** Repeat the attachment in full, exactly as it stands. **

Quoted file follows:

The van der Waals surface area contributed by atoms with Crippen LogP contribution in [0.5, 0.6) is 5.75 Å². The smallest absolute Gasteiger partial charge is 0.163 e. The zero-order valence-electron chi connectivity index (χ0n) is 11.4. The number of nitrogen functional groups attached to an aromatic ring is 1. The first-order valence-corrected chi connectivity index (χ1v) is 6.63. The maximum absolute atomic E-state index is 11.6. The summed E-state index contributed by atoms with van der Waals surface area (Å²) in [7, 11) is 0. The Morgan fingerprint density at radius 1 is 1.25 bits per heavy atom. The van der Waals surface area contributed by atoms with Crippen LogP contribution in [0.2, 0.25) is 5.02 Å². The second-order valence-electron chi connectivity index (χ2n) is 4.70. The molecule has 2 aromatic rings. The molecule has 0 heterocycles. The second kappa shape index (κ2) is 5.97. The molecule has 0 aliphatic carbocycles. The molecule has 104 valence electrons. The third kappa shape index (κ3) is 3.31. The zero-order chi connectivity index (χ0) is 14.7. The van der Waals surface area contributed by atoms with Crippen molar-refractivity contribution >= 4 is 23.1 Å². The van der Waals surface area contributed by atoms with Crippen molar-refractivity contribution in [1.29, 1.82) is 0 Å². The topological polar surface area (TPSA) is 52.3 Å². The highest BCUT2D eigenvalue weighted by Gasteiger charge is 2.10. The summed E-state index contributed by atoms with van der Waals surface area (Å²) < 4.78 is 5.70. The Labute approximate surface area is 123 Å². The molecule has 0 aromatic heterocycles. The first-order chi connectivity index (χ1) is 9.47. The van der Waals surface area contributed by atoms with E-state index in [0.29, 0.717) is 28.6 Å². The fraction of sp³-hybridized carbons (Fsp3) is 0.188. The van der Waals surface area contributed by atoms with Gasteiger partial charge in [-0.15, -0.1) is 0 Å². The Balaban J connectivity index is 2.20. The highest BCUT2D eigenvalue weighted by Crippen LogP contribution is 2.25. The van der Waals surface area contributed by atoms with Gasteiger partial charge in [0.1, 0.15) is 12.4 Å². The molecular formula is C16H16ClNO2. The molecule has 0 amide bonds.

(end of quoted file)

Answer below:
The van der Waals surface area contributed by atoms with Crippen LogP contribution in [0.5, 0.6) is 5.75 Å². The smallest absolute Gasteiger partial charge is 0.163 e. The zero-order valence-electron chi connectivity index (χ0n) is 11.4. The number of nitrogen functional groups attached to an aromatic ring is 1. The first-order valence-corrected chi connectivity index (χ1v) is 6.63. The maximum absolute atomic E-state index is 11.6. The summed E-state index contributed by atoms with van der Waals surface area (Å²) in [7, 11) is 0. The Morgan fingerprint density at radius 1 is 1.25 bits per heavy atom. The van der Waals surface area contributed by atoms with Crippen LogP contribution in [0.2, 0.25) is 5.02 Å². The second-order valence-electron chi connectivity index (χ2n) is 4.70. The molecule has 2 aromatic rings. The molecule has 0 heterocycles. The second kappa shape index (κ2) is 5.97. The molecule has 0 aliphatic carbocycles. The molecule has 104 valence electrons. The third kappa shape index (κ3) is 3.31. The zero-order chi connectivity index (χ0) is 14.7. The van der Waals surface area contributed by atoms with Crippen molar-refractivity contribution >= 4 is 23.1 Å². The van der Waals surface area contributed by atoms with Crippen molar-refractivity contribution in [1.29, 1.82) is 0 Å². The topological polar surface area (TPSA) is 52.3 Å². The highest BCUT2D eigenvalue weighted by Gasteiger charge is 2.10. The summed E-state index contributed by atoms with van der Waals surface area (Å²) < 4.78 is 5.70. The Labute approximate surface area is 123 Å². The molecule has 0 aromatic heterocycles. The first-order chi connectivity index (χ1) is 9.47. The van der Waals surface area contributed by atoms with E-state index in [0.29, 0.717) is 28.6 Å². The fraction of sp³-hybridized carbons (Fsp3) is 0.188. The van der Waals surface area contributed by atoms with Gasteiger partial charge in [-0.15, -0.1) is 0 Å². The Balaban J connectivity index is 2.20. The highest BCUT2D eigenvalue weighted by Crippen LogP contribution is 2.25. The van der Waals surface area contributed by atoms with Gasteiger partial charge in [0.1, 0.15) is 12.4 Å². The molecular formula is C16H16ClNO2. The molecule has 0 amide bonds.